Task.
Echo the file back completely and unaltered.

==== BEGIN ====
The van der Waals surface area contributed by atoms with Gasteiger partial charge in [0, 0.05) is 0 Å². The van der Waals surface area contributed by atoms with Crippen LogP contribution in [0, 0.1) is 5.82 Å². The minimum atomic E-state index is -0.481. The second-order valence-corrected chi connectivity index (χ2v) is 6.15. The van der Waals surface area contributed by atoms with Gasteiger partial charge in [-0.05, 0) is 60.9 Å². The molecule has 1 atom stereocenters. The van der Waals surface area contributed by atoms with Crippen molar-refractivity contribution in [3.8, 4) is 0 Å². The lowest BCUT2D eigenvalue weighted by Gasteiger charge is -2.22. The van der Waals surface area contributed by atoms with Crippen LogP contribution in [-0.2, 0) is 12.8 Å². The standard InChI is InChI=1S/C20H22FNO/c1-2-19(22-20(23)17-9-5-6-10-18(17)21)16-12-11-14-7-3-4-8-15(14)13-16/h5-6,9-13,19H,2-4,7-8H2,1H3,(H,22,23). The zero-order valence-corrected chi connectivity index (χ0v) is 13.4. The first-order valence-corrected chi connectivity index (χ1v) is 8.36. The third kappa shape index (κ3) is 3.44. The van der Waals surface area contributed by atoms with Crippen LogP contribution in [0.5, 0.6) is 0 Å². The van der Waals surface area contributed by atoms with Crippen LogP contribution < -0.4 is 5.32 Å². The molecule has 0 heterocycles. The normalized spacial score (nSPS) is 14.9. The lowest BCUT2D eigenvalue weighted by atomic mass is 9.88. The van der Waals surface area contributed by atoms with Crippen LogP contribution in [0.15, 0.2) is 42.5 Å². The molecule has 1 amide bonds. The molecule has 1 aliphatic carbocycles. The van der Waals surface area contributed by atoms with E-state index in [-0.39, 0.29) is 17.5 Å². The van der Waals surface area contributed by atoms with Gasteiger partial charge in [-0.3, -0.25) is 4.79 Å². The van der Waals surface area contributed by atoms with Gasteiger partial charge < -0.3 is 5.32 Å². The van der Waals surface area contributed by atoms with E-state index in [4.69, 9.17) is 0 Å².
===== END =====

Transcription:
The van der Waals surface area contributed by atoms with Gasteiger partial charge in [0, 0.05) is 0 Å². The van der Waals surface area contributed by atoms with Crippen LogP contribution in [0, 0.1) is 5.82 Å². The minimum atomic E-state index is -0.481. The second-order valence-corrected chi connectivity index (χ2v) is 6.15. The van der Waals surface area contributed by atoms with Gasteiger partial charge in [-0.05, 0) is 60.9 Å². The molecule has 1 atom stereocenters. The van der Waals surface area contributed by atoms with Crippen molar-refractivity contribution in [3.8, 4) is 0 Å². The lowest BCUT2D eigenvalue weighted by Gasteiger charge is -2.22. The van der Waals surface area contributed by atoms with Crippen LogP contribution in [-0.2, 0) is 12.8 Å². The standard InChI is InChI=1S/C20H22FNO/c1-2-19(22-20(23)17-9-5-6-10-18(17)21)16-12-11-14-7-3-4-8-15(14)13-16/h5-6,9-13,19H,2-4,7-8H2,1H3,(H,22,23). The zero-order valence-corrected chi connectivity index (χ0v) is 13.4. The first-order valence-corrected chi connectivity index (χ1v) is 8.36. The third kappa shape index (κ3) is 3.44. The van der Waals surface area contributed by atoms with Crippen LogP contribution in [0.5, 0.6) is 0 Å². The van der Waals surface area contributed by atoms with Crippen LogP contribution < -0.4 is 5.32 Å². The molecule has 0 heterocycles. The normalized spacial score (nSPS) is 14.9. The lowest BCUT2D eigenvalue weighted by atomic mass is 9.88. The van der Waals surface area contributed by atoms with Crippen LogP contribution in [0.15, 0.2) is 42.5 Å². The molecule has 1 amide bonds. The molecule has 1 aliphatic carbocycles. The van der Waals surface area contributed by atoms with E-state index in [-0.39, 0.29) is 17.5 Å². The van der Waals surface area contributed by atoms with Gasteiger partial charge in [-0.3, -0.25) is 4.79 Å². The van der Waals surface area contributed by atoms with Gasteiger partial charge < -0.3 is 5.32 Å². The van der Waals surface area contributed by atoms with E-state index in [4.69, 9.17) is 0 Å².